The most important and far-reaching occurrence of the term is the phrase in the prologue to Acts, ζω̂ντα μετὰ τὸ παθει̂ν αὐτὸν, “alive after his passion.” This phrase was tr. by St. Jerome (c. a.d. 400) as Lat. “vivum post passionem suam,” which follows the koine syntax exactly, even the term rendering Gr. pathein is cognate, namely Lat. patior. This same style was followed by John Wycliffe (1320-1384) and by subsequent Eng. VSS that retained the term “passion” in this special sense of the death and burial of Christ. It is evident from the Lucan use in Acts 1:3 that this term summarizes the major portion and intent of Luke’s gospel.

International Standard Bible Encyclopedia (1915)

pash’-un, pash’-unz: "Passion" is derived from Latin passio, which in turn is derived from the verb patior, with the root, pat-. The Latin words are connected with the Greek root, path-, which appears in a large number of derivatives. And in Greek, Latin, and English (with other languages in addition) words connected with this root, pat-, path-, are often susceptible of a great variety of meanings, for which the dictionaries must be consulted. For "passion," however, as it appears in English Versions of the Bible, only three of these meanings need be considered.

(1) Close to what seems to be the primary force of the root is the meaning "suffer," and in this sense "passion" is used in Ac 1:3, "to whom he also showed himself alive after his passion." This translation is a paraphrase (Greek: "after he had suffered"), due to the Vulgate (Jerome’s Latin Bible, 390-405 A.D.) (post passionem suam), and in English is as old as Wycliff, whom the subsequent English Versions of the Bible has followed. This is the only case in the King James Version and the Revised Version (British and American) where "passion" has this meaning, and it can be so used in modern English only when referring (as here) to the sufferings of Christ (compare "Passion play").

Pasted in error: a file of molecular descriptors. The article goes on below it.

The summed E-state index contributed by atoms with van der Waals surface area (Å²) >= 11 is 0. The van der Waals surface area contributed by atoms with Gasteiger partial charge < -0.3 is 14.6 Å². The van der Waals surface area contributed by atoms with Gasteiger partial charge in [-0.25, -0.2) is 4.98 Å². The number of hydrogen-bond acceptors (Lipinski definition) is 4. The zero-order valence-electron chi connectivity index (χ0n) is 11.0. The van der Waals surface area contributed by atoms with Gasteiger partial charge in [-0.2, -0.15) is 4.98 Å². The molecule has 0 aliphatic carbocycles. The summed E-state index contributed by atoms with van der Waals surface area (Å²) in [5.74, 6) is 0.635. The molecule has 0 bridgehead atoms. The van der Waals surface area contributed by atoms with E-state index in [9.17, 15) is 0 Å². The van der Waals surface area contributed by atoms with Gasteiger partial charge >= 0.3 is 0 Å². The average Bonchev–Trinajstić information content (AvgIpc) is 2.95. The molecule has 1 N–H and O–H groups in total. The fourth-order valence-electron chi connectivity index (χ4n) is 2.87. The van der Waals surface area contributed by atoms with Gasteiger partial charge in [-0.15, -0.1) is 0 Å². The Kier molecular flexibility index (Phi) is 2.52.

(2) "Suffering," when applied to the mind, came to denote the state that is controlled by some emotion, and so "passion" was applied to the emotion itself. This is the meaning of the word in Ac 14:15, "men of like passions," and Jas 5:17, "a man of like passions," Greek homoiopathes; the Revised Version margin "of like nature" gives the meaning exactly: "men with the same emotions as we."

(3) From "emotion" a transition took place to "strong emotion," and this is the normal force of "passion" in modern English the King James Version does not use this meaning, but in the Revised Version (British and American) "passion" in this sense is the translation of pathos, in its three occurrences: Ro 1:26 (the King James Version "affection"); Col 3:5 (the King James Version "inordinate affection"); 1Th 4:5 (the King James Version "lust").

It is used also for two occurrences of pathema (closely allied to pathos) in Ro 7:5 (the King James Version "motions," the King James Version margin "passions") and in Ga 5:24 (the King James Version "affection"). The fixing of the exact force in any of these cases is a delicate problem fully discussed in the commentaries. In Col 3:5 only does "passion" stand as an isolated term. The context here perhaps gives the word a slight sexual reference, but this must not be overstressed; the warning probably includes any violent over-emotion that robs a man of his self-control.

See Affection; Motion.

Burton Scott Easton